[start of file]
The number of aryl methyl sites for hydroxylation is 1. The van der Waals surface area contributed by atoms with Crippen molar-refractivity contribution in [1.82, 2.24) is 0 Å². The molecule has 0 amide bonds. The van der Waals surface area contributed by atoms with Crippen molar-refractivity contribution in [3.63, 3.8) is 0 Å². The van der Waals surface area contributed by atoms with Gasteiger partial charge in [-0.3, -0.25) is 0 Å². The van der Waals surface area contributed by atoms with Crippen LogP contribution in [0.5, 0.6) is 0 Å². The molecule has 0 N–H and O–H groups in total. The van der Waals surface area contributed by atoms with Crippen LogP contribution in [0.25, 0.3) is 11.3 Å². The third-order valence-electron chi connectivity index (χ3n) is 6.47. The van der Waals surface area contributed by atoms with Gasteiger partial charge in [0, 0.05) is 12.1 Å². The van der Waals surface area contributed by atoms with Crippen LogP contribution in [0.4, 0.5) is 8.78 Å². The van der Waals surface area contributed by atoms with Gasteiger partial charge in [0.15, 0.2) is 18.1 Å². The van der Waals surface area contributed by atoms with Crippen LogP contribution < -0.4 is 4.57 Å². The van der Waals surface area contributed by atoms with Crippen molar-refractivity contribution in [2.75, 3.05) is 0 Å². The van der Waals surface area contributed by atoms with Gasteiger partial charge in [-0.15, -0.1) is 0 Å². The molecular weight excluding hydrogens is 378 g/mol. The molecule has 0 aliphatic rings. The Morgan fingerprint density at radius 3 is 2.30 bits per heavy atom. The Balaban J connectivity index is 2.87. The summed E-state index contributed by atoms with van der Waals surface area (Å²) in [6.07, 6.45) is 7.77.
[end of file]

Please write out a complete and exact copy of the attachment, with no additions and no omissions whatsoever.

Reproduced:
The number of aryl methyl sites for hydroxylation is 1. The van der Waals surface area contributed by atoms with Crippen molar-refractivity contribution in [1.82, 2.24) is 0 Å². The molecule has 0 amide bonds. The van der Waals surface area contributed by atoms with Crippen molar-refractivity contribution in [3.63, 3.8) is 0 Å². The van der Waals surface area contributed by atoms with Gasteiger partial charge in [-0.3, -0.25) is 0 Å². The van der Waals surface area contributed by atoms with Crippen LogP contribution in [0.5, 0.6) is 0 Å². The molecule has 0 N–H and O–H groups in total. The van der Waals surface area contributed by atoms with Crippen LogP contribution in [0.25, 0.3) is 11.3 Å². The third-order valence-electron chi connectivity index (χ3n) is 6.47. The van der Waals surface area contributed by atoms with Gasteiger partial charge in [0, 0.05) is 12.1 Å². The van der Waals surface area contributed by atoms with Crippen LogP contribution in [0.4, 0.5) is 8.78 Å². The van der Waals surface area contributed by atoms with Gasteiger partial charge in [0.15, 0.2) is 18.1 Å². The van der Waals surface area contributed by atoms with Crippen LogP contribution < -0.4 is 4.57 Å². The van der Waals surface area contributed by atoms with Crippen molar-refractivity contribution in [2.75, 3.05) is 0 Å². The van der Waals surface area contributed by atoms with Gasteiger partial charge in [-0.15, -0.1) is 0 Å². The molecular weight excluding hydrogens is 378 g/mol. The molecule has 0 aliphatic rings. The Morgan fingerprint density at radius 3 is 2.30 bits per heavy atom. The Balaban J connectivity index is 2.87. The summed E-state index contributed by atoms with van der Waals surface area (Å²) in [6.07, 6.45) is 7.77.